There are still several hours in the tax year. It may be too late to emulate my brother and acquire that extra two-legged tax deduction, but it’s not too late to make charitable donations online via Network for Good.
We particular favor Ashoka, Daily Bread Food Bank of Miami, EPIC, Human Rights First (formerly the Lawyers’ Committee for Human Rights), and the University of Miami H.O.P.E. program (student public interest programs), but there are so many good causes to choose from.
Paul Caron has an interesting post up about a lawsuit by an orthodox Jew seeking the same tax exemption the IRS has given the Scientologists:
A lawyer for an Orthodox Jewish couple claimed Monday that the Internal Revenue Service has violated the First Amendment by refusing to allow tax deductions for their children's religious schooling. The IRS should allow the deductions because it permits members of the Church of Scientology to write off the cost of spiritual counseling sessions, attorney Jeffrey Zuckerman said during the first day of a non-jury trial in U.S. Tax Court before Judge John O. Colvin. The First Amendment prohibits the IRS from discriminating on the basis of religion, Zuckerman said.
Coincidentally, we were talking about this case at lunch before the faculty seminar yesterday. It has all sorts of implications….
Michael Froomkin will be back full-time tomorrow, so this is my last post. I still have a lot of stuff to say on the threads to my posts, however, which I will do over the weekend, so you are not rid of me quite yet.
Thank you all! I learned a lot about stuff and the blogosphere. Thank you Michael! It has been as much work as I expected. I cannot imagine how Michael finds time to blog, maintain this remarkable site (which I had no responsibility for, and which must take up as much time as blogging), and have a life. Amazing….. And Michael just emailed that I should have my own blog….
Well, I have been stalling for weeks on the fundamental issue of international tax policy: As a practical matter, in an open worldwide economy, can one country impose an income tax? There are two sub-issues: First, can a country tax residents (or citizens) on their worldwide income. Here, can the US tax Sue on her foreign surgeries, given that she can move? Second, can one country tax income related to mobile local factors of production? For example, can the US tax the capital of Ford Motor invested in a US factory if Ford can close the factory and move production to low-tax Mexico?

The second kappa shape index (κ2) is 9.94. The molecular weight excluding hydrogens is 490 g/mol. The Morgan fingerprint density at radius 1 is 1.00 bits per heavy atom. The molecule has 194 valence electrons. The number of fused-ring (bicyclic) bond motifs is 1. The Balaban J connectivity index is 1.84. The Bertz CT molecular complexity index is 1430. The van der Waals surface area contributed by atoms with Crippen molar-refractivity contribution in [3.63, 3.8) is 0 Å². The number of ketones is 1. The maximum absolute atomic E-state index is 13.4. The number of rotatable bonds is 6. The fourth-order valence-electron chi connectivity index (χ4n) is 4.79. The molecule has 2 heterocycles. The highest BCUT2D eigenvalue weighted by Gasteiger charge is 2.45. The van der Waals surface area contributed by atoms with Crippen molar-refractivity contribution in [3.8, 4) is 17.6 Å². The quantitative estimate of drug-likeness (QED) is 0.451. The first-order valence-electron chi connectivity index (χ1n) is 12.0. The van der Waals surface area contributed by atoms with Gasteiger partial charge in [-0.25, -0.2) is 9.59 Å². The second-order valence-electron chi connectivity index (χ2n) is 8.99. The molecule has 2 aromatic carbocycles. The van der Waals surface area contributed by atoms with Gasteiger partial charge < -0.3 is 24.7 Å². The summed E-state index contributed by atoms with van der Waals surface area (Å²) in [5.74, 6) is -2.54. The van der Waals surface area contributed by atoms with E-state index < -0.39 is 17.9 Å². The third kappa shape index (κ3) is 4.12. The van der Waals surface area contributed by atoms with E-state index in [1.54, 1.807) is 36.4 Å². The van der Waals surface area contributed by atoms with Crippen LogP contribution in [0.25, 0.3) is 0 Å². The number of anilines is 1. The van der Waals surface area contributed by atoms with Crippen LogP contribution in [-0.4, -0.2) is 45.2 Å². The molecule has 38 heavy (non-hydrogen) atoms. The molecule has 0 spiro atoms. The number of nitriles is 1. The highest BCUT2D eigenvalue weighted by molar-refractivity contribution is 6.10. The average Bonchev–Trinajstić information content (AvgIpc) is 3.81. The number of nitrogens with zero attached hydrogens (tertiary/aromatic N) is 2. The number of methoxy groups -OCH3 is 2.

I am sitting here reading the fine print in a contract to buy a house for a price that is three times what I sold my house in Minnesota for. I am not UMC in Miami, I guess. Forgive me if I am even less coherent than normal — and that I haven't had a chance to do more commenting.
Oh, well, back to taxing the nowhere and everywhere profits of multinationals. The world-wide network of tax treaties rests on the arm's-length notion, which, I have argued (and the comments seem to be moving somewhat — somewhat — toward accepting), misses nowhere and everywhere profit. This is real important, as failure to tax nowhere and everywhere profit guts business income taxes as a source of revenue for countries. (Yes, tax jocks, the current US regs, whiile pretending to be arm's-length regs, do capture some nowhere and everywhere income.)
Well, it is time to talk about multinationals again. I am somewhat over my head here, as this is a developing area, and I am not current in the literature. That said, here goes.
The classic analysis of the “extra” profitability of multinationals looks to market barriers. If there weren't barriers to forming a multinational, there would be new ones created seeking that extra profit. As more multinationals are formed, the extra profit goes away. After all, it must be costly to set up a business that can function legally and practically as one enterprise in many countries, or everybody would do it. Back when there were few multinationals, the market barrier analysis seemed to tell the whole story. Today?
There have been a lot of insightful comments on my posts. sorry that I haven't had time to comment back. Been dealing with horrendous computer problems. Comments on comments soon.
Yesterday, I noted, and one great comment (by the ominously named Consultant) telegraphed, that stripping is the ball game when it comes to protecting the US business income tax base. What is going on? One can get a feel for the hidden concerns here by reading between the lines of the Treasury report that I gave a link to yesterday.